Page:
Regional patterns of atrophy on MRI in Alzheimer’s disease: Neuropsychological features and progression rates in the ADNI cohort
AUTHORS: Ranjan Duara, David A. Loewenstein, Qian Shen, Warren Barker, Maria T. Greig, Daniel Varon, Melissa E. Murray, Dennis W. Dickson
KEYWORDS: Subtypes, Mild Cognitive Impairment, MCI, preMCI, Amnestic MCI, Alzheimer’s Disease, Dementia, MRI, Hippocampal Volume, Algorithmic Diagnosis, Clinical Diagnosis, Neuropsychological Tests, Longitudinal Analysis, Regional Atrophy
JOURNAL NAME: Advances in Alzheimer's Disease, Vol.2 No.4,
ABSTRACT: Background: Discrete clinical and pathological subtypes of Alzheimer’s disease (AD) with variable presentations and rates of progression are well known. These subtypes may have specific patterns of regional brain atrophy, which are identifiable on MRI scans. Methods: To examine distinct regions which had distinct underlying patterns of cortical atrophy, factor analytic techniques applied to structural MRI volumetric data from cognitively normal (CN) (n = 202), amnestic mild cognitive impairment (aMCI) (n = 333) or mild AD (n = 146) subjects, in the Alzheimer’s Disease Neuroimaging Initiative (ADNI) database was applied. This revealed the existence of two neocortical (NeoC-1 and NeoC-2), and a limbic cluster of atrophic brain regions. The frequency and clinical correlates of these regional patterns of atrophy were evaluated among the three diagnostic groups, and the rates of progression from aMCI to AD, over 24 months were evaluated. Results: Discernable patterns of regional atrophy were observed in about 29% of CN, 55% of aMCI and 83% of AD subjects. Heterogeneity in clinical presentation and APOE ε4 frequency were associated with regional patterns of atrophy on MRI scans. The most rapid progression rates to dementia among aMCI subjects (n = 224),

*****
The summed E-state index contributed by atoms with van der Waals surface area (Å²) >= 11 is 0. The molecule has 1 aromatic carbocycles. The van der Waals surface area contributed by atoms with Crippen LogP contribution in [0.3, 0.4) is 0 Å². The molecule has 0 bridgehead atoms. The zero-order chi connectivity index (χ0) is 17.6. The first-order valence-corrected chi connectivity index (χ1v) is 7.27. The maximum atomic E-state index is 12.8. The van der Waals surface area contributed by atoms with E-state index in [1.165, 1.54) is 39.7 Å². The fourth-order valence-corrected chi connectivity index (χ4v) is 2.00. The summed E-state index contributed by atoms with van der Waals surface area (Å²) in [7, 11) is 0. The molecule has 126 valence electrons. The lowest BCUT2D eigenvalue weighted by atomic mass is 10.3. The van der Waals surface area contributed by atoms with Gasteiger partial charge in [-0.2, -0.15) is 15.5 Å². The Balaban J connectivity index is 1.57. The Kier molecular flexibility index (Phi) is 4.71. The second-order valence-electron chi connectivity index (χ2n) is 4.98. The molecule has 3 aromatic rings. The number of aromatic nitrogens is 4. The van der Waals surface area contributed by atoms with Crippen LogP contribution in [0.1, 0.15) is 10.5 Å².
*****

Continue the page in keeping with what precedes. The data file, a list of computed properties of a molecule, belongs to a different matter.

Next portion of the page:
over a 24-month period, were in those with NeoC-1 regional impairment (68.2%), followed by the Limbic regional impairment (48.8%). The same pattern of results was observed when only aMCI amyloid positive subjects were examined. Conclusions: The neuroimaging results closely parallel findings described recently among AD patients with the hippocampal sparing and limbic subtypes of AD neuropathology at autopsy. We conclude that NeoC-1, Limbic and other patterns of MRI atrophy may be useful markers for predicting the rate of progression of aMCI to AD and could have utility selecting individuals at higher risk for progression in clinical trials.